Montserrat galliwasp

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Montserrat galliwasp
Scientific classification edit
Kingdom: Animalia
Phylum: Chordata
Class: Reptilia
Order: Squamata
Family: Anguidae
Genus: Diploglossus
D. montisserrati
Binomial name
Diploglossus montisserrati
Underwood [fr], 1964

The Montserrat galliwasp or Montiserrat galliwasp (Diploglossus montisserrati) is a species of lizard in the Anguidae family endemic to Montserrat in the Caribbean Lesser Antilles.[1][2] It is the only anguid species in the region.

It can reach 180 mm snout-to-vent, with well-developed limbs. It is brown all over, with white speckling on its flanks and legs, subtle dark lines around its neck, and white scales speckled with brown on its upper mouth.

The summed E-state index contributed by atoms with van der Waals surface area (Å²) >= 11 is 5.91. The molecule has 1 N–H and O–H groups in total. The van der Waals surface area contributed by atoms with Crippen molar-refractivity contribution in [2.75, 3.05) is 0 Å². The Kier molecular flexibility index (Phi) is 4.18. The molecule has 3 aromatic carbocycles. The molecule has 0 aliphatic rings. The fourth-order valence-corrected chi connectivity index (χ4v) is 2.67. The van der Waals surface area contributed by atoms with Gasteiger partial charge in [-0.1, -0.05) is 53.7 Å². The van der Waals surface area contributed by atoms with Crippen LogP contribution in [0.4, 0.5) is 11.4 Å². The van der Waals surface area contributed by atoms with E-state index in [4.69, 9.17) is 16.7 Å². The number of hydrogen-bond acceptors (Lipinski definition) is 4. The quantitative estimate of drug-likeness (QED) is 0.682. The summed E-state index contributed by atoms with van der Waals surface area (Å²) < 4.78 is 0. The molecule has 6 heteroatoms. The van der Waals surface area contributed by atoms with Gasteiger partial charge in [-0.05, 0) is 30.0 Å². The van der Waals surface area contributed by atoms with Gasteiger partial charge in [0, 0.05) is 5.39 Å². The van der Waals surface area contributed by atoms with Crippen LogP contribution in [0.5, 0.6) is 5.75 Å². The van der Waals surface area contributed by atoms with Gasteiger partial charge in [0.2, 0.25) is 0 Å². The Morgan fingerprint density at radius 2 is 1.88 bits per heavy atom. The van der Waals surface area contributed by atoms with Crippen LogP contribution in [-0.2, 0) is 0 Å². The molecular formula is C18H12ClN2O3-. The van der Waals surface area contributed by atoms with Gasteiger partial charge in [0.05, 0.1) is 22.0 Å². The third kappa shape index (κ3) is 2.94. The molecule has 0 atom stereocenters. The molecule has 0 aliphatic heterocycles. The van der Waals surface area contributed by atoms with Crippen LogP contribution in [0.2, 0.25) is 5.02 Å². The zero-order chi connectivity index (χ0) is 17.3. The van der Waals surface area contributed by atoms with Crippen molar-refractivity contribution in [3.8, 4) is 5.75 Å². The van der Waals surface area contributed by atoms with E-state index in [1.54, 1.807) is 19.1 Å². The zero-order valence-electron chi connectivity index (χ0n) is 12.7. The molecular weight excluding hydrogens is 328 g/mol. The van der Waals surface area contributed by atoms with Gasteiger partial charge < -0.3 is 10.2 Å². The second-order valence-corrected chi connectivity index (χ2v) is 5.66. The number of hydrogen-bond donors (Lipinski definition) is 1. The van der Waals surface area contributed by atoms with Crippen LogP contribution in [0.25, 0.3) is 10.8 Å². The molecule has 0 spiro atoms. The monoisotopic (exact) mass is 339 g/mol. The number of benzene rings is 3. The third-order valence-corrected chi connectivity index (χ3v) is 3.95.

Its distribution and population size are unknown, though it is believed to prefer moist woodland habitats. It was originally described on the basis of a single specimen collected in 1964. No confirmed sightings were reported again until 1998, when it was observed by forestry employees. It may be one of the most endangered lizards in the world, particularly given the destruction of local habitat caused by the Soufrière Hills volcano.


  1. ^ a b Daltry, J.C. (2016). "Diploglossus montisserrati". The IUCN Red List of Threatened Species. 2016: e.T6638A115082920. doi:10.2305/IUCN.UK.2016-3.RLTS.T6638A71739597.en. Retrieved 8 November 2017.
  2. ^ Diploglossus montisserrati at the Reptile Database. Accessed 12 March 2019.
  • Malhotra, Anita; Thorpe, Roger S. (1999), Reptiles & Amphibians of the Eastern Caribbean, Macmillan Education Ltd., pp. 73–75, ISBN 0-333-69141-5.
  • Procter, D.; Fleming, L. V., eds. (1999), Biodiversity: The UK Overseas Territories, Joint Nature Conservation Committee, pp. 82–87, ISBN 1-86107-502-2
  • Underwood, G. 1964. An anguid lizard from the Leeward Islands. Breviora 200:1-10

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